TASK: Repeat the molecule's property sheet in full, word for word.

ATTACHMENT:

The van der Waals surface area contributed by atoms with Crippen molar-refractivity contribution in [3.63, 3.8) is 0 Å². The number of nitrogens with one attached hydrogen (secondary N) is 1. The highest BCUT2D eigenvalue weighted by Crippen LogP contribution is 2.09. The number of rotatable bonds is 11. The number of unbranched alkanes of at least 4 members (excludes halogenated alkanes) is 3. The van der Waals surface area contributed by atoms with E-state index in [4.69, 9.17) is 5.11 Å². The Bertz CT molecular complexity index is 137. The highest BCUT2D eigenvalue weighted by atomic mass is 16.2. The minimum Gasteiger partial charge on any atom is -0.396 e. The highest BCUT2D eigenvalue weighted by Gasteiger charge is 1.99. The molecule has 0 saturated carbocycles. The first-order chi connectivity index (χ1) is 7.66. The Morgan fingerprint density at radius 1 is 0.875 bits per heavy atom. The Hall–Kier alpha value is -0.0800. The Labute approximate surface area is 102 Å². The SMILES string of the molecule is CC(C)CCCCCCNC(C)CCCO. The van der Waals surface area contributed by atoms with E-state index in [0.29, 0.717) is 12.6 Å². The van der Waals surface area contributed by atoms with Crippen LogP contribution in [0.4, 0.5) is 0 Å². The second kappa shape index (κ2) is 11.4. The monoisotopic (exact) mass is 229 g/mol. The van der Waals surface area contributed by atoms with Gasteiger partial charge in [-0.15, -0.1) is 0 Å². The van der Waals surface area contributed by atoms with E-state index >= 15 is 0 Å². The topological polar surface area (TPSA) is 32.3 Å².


The van der Waals surface area contributed by atoms with Crippen molar-refractivity contribution in [3.63, 3.8) is 0 Å². The number of nitrogens with one attached hydrogen (secondary N) is 1. The highest BCUT2D eigenvalue weighted by Crippen LogP contribution is 2.09. The number of rotatable bonds is 11. The number of unbranched alkanes of at least 4 members (excludes halogenated alkanes) is 3. The van der Waals surface area contributed by atoms with E-state index in [4.69, 9.17) is 5.11 Å². The Bertz CT molecular complexity index is 137. The highest BCUT2D eigenvalue weighted by atomic mass is 16.2. The minimum Gasteiger partial charge on any atom is -0.396 e. The highest BCUT2D eigenvalue weighted by Gasteiger charge is 1.99. The molecule has 0 saturated carbocycles. The first-order chi connectivity index (χ1) is 7.66. The Morgan fingerprint density at radius 1 is 0.875 bits per heavy atom. The Hall–Kier alpha value is -0.0800. The Labute approximate surface area is 102 Å². The SMILES string of the molecule is CC(C)CCCCCCNC(C)CCCO. The van der Waals surface area contributed by atoms with E-state index in [0.29, 0.717) is 12.6 Å². The van der Waals surface area contributed by atoms with Crippen LogP contribution in [0.4, 0.5) is 0 Å². The second kappa shape index (κ2) is 11.4. The monoisotopic (exact) mass is 229 g/mol. The van der Waals surface area contributed by atoms with Gasteiger partial charge in [-0.15, -0.1) is 0 Å². The van der Waals surface area contributed by atoms with E-state index >= 15 is 0 Å². The topological polar surface area (TPSA) is 32.3 Å².